No bill of attainder or ex post facto Law shall be passed.

No capitation, or other direct, tax shall be laid, unless in proportion to the census or enumeration herein before directed to be taken.

No tax or duty shall be laid on articles exported from any state.

No preference shall be given by any regulation of commerce or revenue to the ports of one state over those of another: nor shall vessels bound to, or from, one state, be obliged to enter, clear or pay duties in another.

No money shall be drawn from the treasury, but in consequence of appropriations made by law; and a regular statement and account of receipts and expenditures of all public money shall be published from time to time.

No title of nobility shall be granted by the United States: and no person holding any office of profit or trust under them, shall, without the consent of the Congress, accept of any present, emolument, office, or title, of any kind whatever, from any king, prince, or foreign state.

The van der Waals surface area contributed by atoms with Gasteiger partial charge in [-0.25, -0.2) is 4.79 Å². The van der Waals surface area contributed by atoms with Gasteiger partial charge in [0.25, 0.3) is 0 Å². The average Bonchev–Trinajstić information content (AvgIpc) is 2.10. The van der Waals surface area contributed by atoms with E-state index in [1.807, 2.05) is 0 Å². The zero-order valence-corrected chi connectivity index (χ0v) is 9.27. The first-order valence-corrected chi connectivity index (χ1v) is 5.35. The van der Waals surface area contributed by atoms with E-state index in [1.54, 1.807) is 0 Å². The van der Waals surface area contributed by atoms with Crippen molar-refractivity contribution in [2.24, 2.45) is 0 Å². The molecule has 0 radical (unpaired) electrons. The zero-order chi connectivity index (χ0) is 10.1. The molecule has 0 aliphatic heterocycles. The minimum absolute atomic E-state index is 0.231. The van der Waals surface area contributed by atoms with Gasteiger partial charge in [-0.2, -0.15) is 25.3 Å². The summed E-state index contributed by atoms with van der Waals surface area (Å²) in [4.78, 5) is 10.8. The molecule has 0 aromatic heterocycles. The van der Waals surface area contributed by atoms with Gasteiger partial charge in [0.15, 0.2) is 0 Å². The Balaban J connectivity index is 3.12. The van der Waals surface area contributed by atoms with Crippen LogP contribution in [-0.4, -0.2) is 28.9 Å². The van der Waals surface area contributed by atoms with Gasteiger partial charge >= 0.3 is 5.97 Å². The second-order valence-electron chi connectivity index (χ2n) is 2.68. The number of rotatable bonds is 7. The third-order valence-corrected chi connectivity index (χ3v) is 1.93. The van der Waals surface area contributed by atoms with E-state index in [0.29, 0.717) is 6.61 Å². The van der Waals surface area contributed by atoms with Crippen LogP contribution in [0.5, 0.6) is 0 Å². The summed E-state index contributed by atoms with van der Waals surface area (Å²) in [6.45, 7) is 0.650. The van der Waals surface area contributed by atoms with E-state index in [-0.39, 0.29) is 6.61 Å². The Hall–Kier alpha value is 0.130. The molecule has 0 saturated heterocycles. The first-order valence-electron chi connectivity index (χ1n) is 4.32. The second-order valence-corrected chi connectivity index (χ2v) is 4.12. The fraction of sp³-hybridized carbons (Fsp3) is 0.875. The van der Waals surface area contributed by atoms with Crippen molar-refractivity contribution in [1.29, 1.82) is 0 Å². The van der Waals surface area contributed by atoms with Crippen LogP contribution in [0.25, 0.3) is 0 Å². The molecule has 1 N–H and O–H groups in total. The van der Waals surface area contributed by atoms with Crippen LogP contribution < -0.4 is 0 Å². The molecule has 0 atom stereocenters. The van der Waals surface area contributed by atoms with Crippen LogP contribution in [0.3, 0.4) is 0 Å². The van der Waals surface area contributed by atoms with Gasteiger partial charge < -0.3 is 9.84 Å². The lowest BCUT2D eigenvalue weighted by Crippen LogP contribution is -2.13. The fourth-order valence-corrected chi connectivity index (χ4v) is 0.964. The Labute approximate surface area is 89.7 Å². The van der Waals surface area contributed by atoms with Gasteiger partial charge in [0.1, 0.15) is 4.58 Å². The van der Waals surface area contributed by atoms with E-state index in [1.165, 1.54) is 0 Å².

But more to the point, the Bill of Rights (which is, of course, nothing but a list of "no you can't's" for the federal government: "Congress shall make no law respecting an establishment of religion, or prohibiting the free exercise thereof; or abridging the freedom of speech," etc.; "the right of the people to keep and bear arms, shall not be infringed;" etc.) is sealed with the Tenth Amendment:
The powers not delegated to the United States by the Constitution, nor prohibited by it to the states, are reserved to the states respectively, or to the people.
Anything not specifically listed as "yes we can" is thereby construed as "no we can't."

Of course, there is much hope in this document. But there is a difference between true "hope" and "yes we can": hope merely expresses a possibility. On leaving the Constitutional Convention, Ben Franklin is reputed to have responded to the question, "what have you given us?" with the answer "a republic, if you can keep it." True hope is always "if." Perhaps what so grates about Obama's invocation of hope is that it seems strong on the "yes we can" and weak on the "if." Does he ask anything of us, or just tell us we can do whatever we want?